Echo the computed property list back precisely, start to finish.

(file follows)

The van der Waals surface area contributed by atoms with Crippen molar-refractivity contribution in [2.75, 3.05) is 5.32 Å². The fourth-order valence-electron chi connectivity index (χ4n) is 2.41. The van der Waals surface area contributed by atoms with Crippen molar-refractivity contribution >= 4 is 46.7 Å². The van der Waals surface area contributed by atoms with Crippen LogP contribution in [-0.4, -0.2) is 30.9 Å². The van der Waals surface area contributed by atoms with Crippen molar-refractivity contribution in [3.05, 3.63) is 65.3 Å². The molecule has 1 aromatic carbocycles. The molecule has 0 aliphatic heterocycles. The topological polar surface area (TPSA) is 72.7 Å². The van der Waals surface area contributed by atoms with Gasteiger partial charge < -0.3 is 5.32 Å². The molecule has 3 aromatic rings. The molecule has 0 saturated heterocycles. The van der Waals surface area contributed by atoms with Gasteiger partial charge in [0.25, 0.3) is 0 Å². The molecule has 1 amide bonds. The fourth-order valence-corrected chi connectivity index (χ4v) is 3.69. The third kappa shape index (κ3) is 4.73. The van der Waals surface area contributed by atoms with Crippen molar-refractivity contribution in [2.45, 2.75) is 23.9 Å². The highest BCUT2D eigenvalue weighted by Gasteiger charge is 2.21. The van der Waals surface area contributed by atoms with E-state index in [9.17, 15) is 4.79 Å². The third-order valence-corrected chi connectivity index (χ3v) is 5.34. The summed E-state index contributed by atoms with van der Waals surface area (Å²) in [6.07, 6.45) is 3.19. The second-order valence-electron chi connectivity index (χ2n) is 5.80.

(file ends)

The van der Waals surface area contributed by atoms with Crippen molar-refractivity contribution in [2.75, 3.05) is 5.32 Å². The fourth-order valence-electron chi connectivity index (χ4n) is 2.41. The van der Waals surface area contributed by atoms with Crippen molar-refractivity contribution >= 4 is 46.7 Å². The van der Waals surface area contributed by atoms with Crippen LogP contribution in [-0.4, -0.2) is 30.9 Å². The van der Waals surface area contributed by atoms with Crippen molar-refractivity contribution in [3.05, 3.63) is 65.3 Å². The molecule has 1 aromatic carbocycles. The molecule has 0 aliphatic heterocycles. The topological polar surface area (TPSA) is 72.7 Å². The van der Waals surface area contributed by atoms with Gasteiger partial charge < -0.3 is 5.32 Å². The molecule has 3 aromatic rings. The molecule has 0 saturated heterocycles. The van der Waals surface area contributed by atoms with Gasteiger partial charge in [0.25, 0.3) is 0 Å². The molecule has 1 amide bonds. The fourth-order valence-corrected chi connectivity index (χ4v) is 3.69. The third kappa shape index (κ3) is 4.73. The van der Waals surface area contributed by atoms with Crippen molar-refractivity contribution in [2.45, 2.75) is 23.9 Å². The highest BCUT2D eigenvalue weighted by Gasteiger charge is 2.21. The van der Waals surface area contributed by atoms with E-state index in [9.17, 15) is 4.79 Å². The third-order valence-corrected chi connectivity index (χ3v) is 5.34. The summed E-state index contributed by atoms with van der Waals surface area (Å²) in [6.07, 6.45) is 3.19. The second-order valence-electron chi connectivity index (χ2n) is 5.80.